Anyone recruiting in today’s job market knows it unlike anything experienced before. Record low unemployment rates has equated to a near zero candidate pool to source from. Options are limited, leaving those ensconced in permanent employment to be courted and wooed.
The change in power is evident and candidates know it. It is a candidate revolution of sorts. The great resignation spoke of the changing attitude and expectations of the workforce and now it is here.
As a managing director of a recruitment agency and a keen observer of the collective, I witness many trending traits. Some are inspiring and others not so great.
The new persona in the employment landscape is ‘the taker’. Higher perspective, holistic, motivational, grounded social media feeds orate the warning signs. Today’s taker has a distinctive signature. They tilt reciprocity in their favour, putting their own interests ahead of others, extracting without gratitude or reciprocation. It is not a crime, and it’s not decadent, but it is a behaviour we are not enamoured by.
Our current job market amplifies the taker guise. The supply is bountiful, and jobseekers bathe and luxuriate in the ample bosom of choice. The gluttony and cursory sampling of what is on offer, ‘yes’, ‘no’, ‘maybe’ or ‘can I be bothered’, is too tempting for the frivolous candidate. The disregard and cry of ‘let them eat cake’ almost purrs from their mouth. It is an uprising stronger than any hiring manager anticipated.
If you thought failing to return phone calls, emails and texts were poor form, that was the entrée, the tempting taster of more to come. Open your appetite and palate to behaviours such as a no-show to an interview and accepting and signing contracts, only to renege the day before starting. Or commencing a new job and resigning within weeks as a ‘better’ offer came through and not turning up on the first day of a new job. Ghosting, gaslighting, and the like are complimentary extras to make the whole experience truly unforgettable.
No business is spared. It occurs at all levels, senior appointments, executive positions, and even c suite as seen in the media. We might be more forgiving if the conduct was contained to the youth, ‘they know no better’, but when it seeps into all parts of the workforce, who ‘know better’, we sense the movement is snowballing and in danger of becoming ingrained in us all. It is not just the job market that has brought about this behaviour.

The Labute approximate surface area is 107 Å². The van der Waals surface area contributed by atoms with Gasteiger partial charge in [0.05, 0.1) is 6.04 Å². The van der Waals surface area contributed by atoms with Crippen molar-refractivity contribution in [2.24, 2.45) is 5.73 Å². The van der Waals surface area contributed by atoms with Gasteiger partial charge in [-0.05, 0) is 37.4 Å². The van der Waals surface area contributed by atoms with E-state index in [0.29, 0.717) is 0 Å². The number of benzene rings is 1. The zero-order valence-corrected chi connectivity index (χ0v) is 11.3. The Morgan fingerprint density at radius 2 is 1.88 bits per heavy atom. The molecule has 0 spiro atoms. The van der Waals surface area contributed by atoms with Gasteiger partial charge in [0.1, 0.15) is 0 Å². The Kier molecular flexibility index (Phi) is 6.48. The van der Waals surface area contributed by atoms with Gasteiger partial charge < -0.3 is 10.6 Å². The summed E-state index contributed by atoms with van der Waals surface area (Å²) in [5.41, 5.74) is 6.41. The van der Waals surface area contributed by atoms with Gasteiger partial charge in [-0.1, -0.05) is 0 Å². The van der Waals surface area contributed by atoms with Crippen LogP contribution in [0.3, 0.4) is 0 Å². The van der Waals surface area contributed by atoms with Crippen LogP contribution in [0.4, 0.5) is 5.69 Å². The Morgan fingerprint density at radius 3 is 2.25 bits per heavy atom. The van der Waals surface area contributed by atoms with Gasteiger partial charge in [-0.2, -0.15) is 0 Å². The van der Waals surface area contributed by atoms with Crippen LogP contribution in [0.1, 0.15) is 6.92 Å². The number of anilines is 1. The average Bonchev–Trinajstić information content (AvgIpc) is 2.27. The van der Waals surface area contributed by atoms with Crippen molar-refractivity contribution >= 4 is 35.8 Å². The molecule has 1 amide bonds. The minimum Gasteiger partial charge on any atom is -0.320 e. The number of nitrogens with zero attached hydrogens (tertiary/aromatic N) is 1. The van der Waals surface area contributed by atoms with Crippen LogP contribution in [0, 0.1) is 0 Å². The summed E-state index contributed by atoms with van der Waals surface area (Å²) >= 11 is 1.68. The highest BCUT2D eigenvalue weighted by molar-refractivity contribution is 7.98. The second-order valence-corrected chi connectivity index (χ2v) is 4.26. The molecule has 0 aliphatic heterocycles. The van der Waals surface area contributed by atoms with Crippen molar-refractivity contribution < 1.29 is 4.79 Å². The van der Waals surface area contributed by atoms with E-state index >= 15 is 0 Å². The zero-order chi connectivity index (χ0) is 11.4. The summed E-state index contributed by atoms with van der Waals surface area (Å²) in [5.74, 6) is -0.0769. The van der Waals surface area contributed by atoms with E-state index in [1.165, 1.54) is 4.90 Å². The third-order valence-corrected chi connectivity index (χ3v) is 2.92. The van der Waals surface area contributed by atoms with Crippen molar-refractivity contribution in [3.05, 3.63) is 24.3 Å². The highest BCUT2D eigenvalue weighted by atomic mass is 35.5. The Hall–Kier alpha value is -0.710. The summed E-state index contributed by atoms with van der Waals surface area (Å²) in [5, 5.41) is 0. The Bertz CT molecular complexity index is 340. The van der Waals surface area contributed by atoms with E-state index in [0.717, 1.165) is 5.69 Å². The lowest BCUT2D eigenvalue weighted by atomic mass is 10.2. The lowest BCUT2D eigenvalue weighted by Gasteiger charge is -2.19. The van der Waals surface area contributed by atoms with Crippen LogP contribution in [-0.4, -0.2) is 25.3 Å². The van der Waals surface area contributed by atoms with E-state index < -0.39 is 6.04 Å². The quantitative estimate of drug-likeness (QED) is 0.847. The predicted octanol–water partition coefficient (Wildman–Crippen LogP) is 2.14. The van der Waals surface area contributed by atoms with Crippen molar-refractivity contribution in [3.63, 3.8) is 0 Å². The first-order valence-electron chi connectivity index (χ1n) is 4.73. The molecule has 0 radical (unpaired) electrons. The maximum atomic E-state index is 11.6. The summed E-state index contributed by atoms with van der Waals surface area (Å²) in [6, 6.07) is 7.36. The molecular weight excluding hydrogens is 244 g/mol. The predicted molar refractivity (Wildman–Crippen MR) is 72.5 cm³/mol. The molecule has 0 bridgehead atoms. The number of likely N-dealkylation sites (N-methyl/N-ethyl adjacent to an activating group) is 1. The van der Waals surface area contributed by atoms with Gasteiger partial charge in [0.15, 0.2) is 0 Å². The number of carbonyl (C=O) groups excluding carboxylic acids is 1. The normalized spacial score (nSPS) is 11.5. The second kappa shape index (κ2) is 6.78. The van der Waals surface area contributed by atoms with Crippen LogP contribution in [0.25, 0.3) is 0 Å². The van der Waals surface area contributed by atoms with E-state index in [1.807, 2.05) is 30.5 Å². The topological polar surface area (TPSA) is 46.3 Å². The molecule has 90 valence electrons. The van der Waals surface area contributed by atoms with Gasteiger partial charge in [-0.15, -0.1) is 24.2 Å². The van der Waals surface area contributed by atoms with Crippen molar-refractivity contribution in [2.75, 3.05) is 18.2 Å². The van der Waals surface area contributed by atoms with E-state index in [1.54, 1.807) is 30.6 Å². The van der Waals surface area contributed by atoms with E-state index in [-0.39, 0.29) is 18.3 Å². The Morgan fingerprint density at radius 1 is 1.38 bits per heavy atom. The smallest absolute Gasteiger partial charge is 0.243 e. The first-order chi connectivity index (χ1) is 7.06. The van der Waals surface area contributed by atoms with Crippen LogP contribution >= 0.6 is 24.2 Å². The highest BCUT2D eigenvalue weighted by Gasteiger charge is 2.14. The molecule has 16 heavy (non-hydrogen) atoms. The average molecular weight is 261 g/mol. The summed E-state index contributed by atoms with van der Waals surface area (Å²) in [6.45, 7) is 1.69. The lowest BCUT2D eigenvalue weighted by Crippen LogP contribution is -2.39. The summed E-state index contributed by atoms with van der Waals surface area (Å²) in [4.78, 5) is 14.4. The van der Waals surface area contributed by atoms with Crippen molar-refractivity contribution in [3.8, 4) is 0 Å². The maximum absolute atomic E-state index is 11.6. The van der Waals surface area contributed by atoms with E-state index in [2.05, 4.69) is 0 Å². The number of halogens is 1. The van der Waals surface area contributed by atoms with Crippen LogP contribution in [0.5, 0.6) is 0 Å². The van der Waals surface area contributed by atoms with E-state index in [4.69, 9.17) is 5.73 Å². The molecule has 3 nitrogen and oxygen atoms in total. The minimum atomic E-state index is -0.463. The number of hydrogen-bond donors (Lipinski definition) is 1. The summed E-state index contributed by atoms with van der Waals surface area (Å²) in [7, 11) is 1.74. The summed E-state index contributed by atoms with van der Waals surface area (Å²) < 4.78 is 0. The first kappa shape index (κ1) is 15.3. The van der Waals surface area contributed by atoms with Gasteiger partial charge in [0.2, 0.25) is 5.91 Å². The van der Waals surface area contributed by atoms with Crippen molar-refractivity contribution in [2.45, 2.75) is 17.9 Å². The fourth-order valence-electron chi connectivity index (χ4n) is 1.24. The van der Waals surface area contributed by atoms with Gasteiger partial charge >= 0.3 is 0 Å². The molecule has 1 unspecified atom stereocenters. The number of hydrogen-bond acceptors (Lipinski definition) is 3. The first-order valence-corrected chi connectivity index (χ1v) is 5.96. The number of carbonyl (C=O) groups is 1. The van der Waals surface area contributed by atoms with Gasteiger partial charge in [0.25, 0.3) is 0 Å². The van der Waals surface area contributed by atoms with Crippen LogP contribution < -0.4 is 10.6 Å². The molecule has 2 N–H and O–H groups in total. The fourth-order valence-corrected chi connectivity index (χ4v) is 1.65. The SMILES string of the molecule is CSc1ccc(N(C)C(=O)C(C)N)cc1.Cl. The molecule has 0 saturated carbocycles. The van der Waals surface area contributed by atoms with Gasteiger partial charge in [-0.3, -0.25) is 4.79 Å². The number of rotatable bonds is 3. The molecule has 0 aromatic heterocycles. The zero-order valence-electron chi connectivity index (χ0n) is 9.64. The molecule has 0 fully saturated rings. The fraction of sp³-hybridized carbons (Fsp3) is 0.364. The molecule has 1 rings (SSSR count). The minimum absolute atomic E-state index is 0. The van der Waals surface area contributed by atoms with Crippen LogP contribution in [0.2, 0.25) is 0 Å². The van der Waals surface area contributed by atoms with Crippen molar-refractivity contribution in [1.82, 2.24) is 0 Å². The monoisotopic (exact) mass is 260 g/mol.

There is more to it than that.
Our own contribution
Before the war for talent, when candidates were aplenty and jobs scarce, what were the attitudes of hiring managers? I think we were the takers. Accepting 1,000’s of resumes, conducting a multitude of interviews, taking months to run a recruitment process, and for the most part, without a scant thank you, follow-up, let alone feedback nor concern for the fragile psyche of the jobseeker.
The changing attitude
With increased reliance on technology, our social skills are slowly eroding. How can we recognise the impact on others when messaging via an app, text, email etc., and expressing emotions with an emoji? Good job, and it is a thumbs up and thank you is a clasped hand. We no longer read the real signs and signals. So, it’s any wonder the taker doesn’t second guess their entitlement. Not for a moment do they believe they are rude or acting in a socially unacceptable manner. They are waiting for the thumbs up and probably wondering why you are not doing the same.
The pandemic pushed us into the perfect place, breaking all known rules, norms, habits, beliefs, and expectations. At first, it felt like we were in it together, but the isolation and inherent fears conditioned us to rely upon ourselves. Individualism and self-centredness were reaffirmed. Hoarding of toilet paper, masks and sanitisers were the first signs of takers in our midst.
Remote work arrived with no choice, and we questioned our existence and the fragility of life. The story seemed to be ‘go find your purpose’. And so, we did. Thinking of the here and now, we saw the surge of job-hopping, resigning, boomeranging, changing careers and chasing flexibility, authenticity, and money. Seeking self–preservation, we asserted our own needs.
We are all takers. It depends upon from which prism you choose to view from. The social and economic upheavals following the pandemic taught us to tolerate uncertainty better and embrace change. It also tests the fundamental human relationships, where giving and taking is a sacred dynamic. I am confident we will find a path and equilibrium. I am also sure it is not too far away.
Or instead, consider freely giving without expecting reciprocation. If only.